And with one poignant note of reverb from the guitars of Ollie and Finn, we finally banished the ghost of Covid and returned to our full school life. Covid never halted the learning: the perseverance of our ‘class’ class teachers and the co-operation of parents saw to the continuity of the ‘three Rs’ and more. But that which No. 19 did muffle was the just-as-important communal life of the school at No. 28. Now, with spring in the air, the once trickling thaw has become a torrent, with the biggest and best blast of all bursting on the scene last Friday afternoon: the return of the School Spring Concert!

When Peter Galllagher, princeps emeritus, first envisioned an annual school concert, he dreamed big, but started small: his first signed act was a whiskey jug and washboard band from the hillbilly hills above Stepaside.  He then gradually built up his stable of stars and supporting acts, handing over an established annual network staple to Ms. Fay and Mr. MacMullen.  Cable deals and pay-per-view soon followed under those maestros, and when show business called those two away, Mr. Sheridan and Ms. deBhal kept the business growing under their short but sparkling tenure.  Then, Ms. Fay and Ms. deBhal sweetly but sternly wielded the conductors’ batons together before Ms. McGuinness took over, and having just witnessed the first post-Covid edition of this extravaganza, we can now proudly say that the St. Conleth’s School Concert is back… and better (and quicker) than ever!

Yes, our Spring Semester ended on a high note, as Ms. McGuinness, with the patient, professional assistance of Mr. O’Neill, coached, coaxed and coddled a varied and star-studded line-up. It all began with Mr. ODulaing and Mr. Seamus Gallagher eloquently celebrating the day’s, and the season’s, significance; speeches two years in the making! Then, Second Year Lochlainn Hannon once again charmed us with his consummate play on the piano. Next up was the already well-established Second Year band of Jamie Effie and John Byrne on guitar; Paul Jackson on drums; Myles Moriarty-Smyth on bass; and Hannah Murphy and Ben Nolan singing Oasis’s ‘She’s Electric’. Hannah returned to the stage, solo, playing piano and singing ‘Wondering’ but only after fellow Second Year Michael Moore wowed us on the piano and Third Year Michael Horan further established himself as our chief resident diner/songwriter (and techno wiz responsible for our recording above!).  Sixth Year Rory Clarke then played guitar as Eva Stylianides sang a show-stopper version of ‘Thousand Years’ (audio with some video, separately below).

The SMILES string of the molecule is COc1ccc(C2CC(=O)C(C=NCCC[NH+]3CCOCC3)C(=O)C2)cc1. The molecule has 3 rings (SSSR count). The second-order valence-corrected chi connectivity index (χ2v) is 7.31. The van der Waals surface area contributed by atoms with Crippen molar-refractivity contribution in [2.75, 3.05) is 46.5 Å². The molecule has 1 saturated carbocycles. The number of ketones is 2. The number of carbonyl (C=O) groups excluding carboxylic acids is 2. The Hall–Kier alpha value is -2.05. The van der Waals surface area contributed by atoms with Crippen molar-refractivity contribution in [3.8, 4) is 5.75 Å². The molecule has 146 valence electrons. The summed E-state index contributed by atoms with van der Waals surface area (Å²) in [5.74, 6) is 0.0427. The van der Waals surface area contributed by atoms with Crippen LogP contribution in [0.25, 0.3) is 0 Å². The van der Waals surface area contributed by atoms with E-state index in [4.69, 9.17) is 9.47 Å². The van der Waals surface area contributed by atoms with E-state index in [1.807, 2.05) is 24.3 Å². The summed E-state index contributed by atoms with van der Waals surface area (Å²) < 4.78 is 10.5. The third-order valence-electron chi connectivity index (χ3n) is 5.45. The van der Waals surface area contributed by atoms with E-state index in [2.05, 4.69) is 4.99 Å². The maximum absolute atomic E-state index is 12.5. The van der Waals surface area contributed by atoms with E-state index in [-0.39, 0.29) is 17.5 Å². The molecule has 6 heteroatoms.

Sixth Year Rita Kelleher masterfully tinkled ‘Claire de Lune’ and then it was our resident rock & roll bad boys’ time: Fifth Years Finn Neilan and Ollie West eased their way on stage with all the casual cool, and just a healthy bit of the chaos, of the Replacements, and they treated us to a few of their award-winning self-penned tunes, with the consummate and ubiquitous James Moriarty-Smyth on drums. James stayed on stage (is he ever off?) as the rest of the Sixth Year Band joined him: Anna Downey, singing; Rory Clarke and Anthony Steyn on guitar; Igancio Sadofschi on bass. It was stunning and fitting finish to a fantastic way to end the term… and officially mark the return to life!